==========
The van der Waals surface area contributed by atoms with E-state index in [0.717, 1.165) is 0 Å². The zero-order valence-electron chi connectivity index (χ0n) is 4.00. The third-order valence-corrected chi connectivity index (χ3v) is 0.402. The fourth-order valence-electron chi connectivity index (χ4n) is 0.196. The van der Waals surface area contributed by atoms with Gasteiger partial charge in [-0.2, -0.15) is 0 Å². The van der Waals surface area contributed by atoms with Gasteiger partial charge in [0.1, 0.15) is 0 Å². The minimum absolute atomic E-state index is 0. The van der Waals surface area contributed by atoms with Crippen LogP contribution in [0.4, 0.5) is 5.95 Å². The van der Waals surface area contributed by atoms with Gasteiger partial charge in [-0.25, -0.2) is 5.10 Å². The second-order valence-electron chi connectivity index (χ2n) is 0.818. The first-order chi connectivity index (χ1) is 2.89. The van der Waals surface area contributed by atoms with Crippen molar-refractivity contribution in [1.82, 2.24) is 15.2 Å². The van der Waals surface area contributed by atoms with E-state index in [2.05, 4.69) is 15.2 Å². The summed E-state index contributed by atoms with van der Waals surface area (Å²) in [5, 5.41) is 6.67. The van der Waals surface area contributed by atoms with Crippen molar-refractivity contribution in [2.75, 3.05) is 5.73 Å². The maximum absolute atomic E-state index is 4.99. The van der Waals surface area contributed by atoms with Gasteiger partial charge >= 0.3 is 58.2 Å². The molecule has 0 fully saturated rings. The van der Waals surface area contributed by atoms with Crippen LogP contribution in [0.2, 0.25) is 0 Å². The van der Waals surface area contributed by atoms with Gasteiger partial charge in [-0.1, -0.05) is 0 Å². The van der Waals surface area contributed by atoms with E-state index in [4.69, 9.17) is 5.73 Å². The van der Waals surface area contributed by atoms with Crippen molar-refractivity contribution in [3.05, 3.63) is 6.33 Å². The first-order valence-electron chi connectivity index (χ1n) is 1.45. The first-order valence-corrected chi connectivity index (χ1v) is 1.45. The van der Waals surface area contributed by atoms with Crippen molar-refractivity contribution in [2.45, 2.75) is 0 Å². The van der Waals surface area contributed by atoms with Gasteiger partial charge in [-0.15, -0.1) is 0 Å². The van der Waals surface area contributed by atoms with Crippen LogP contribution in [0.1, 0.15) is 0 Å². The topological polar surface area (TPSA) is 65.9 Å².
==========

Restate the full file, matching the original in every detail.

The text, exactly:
The van der Waals surface area contributed by atoms with E-state index in [0.717, 1.165) is 0 Å². The zero-order valence-electron chi connectivity index (χ0n) is 4.00. The third-order valence-corrected chi connectivity index (χ3v) is 0.402. The fourth-order valence-electron chi connectivity index (χ4n) is 0.196. The van der Waals surface area contributed by atoms with Gasteiger partial charge in [-0.2, -0.15) is 0 Å². The van der Waals surface area contributed by atoms with Gasteiger partial charge in [0.1, 0.15) is 0 Å². The minimum absolute atomic E-state index is 0. The van der Waals surface area contributed by atoms with Crippen LogP contribution in [0.4, 0.5) is 5.95 Å². The van der Waals surface area contributed by atoms with Gasteiger partial charge in [-0.25, -0.2) is 5.10 Å². The second-order valence-electron chi connectivity index (χ2n) is 0.818. The first-order chi connectivity index (χ1) is 2.89. The van der Waals surface area contributed by atoms with Crippen molar-refractivity contribution in [1.82, 2.24) is 15.2 Å². The van der Waals surface area contributed by atoms with E-state index in [2.05, 4.69) is 15.2 Å². The summed E-state index contributed by atoms with van der Waals surface area (Å²) in [5, 5.41) is 6.67. The van der Waals surface area contributed by atoms with Crippen molar-refractivity contribution in [2.75, 3.05) is 5.73 Å². The maximum absolute atomic E-state index is 4.99. The van der Waals surface area contributed by atoms with Gasteiger partial charge >= 0.3 is 58.2 Å². The molecule has 0 fully saturated rings. The van der Waals surface area contributed by atoms with Crippen LogP contribution in [0.2, 0.25) is 0 Å². The van der Waals surface area contributed by atoms with Gasteiger partial charge in [-0.1, -0.05) is 0 Å². The van der Waals surface area contributed by atoms with E-state index in [4.69, 9.17) is 5.73 Å². The van der Waals surface area contributed by atoms with Crippen molar-refractivity contribution in [3.05, 3.63) is 6.33 Å². The first-order valence-electron chi connectivity index (χ1n) is 1.45. The first-order valence-corrected chi connectivity index (χ1v) is 1.45. The van der Waals surface area contributed by atoms with Crippen molar-refractivity contribution in [2.45, 2.75) is 0 Å². The van der Waals surface area contributed by atoms with Gasteiger partial charge in [-0.15, -0.1) is 0 Å². The van der Waals surface area contributed by atoms with Crippen LogP contribution in [0.1, 0.15) is 0 Å². The topological polar surface area (TPSA) is 65.9 Å².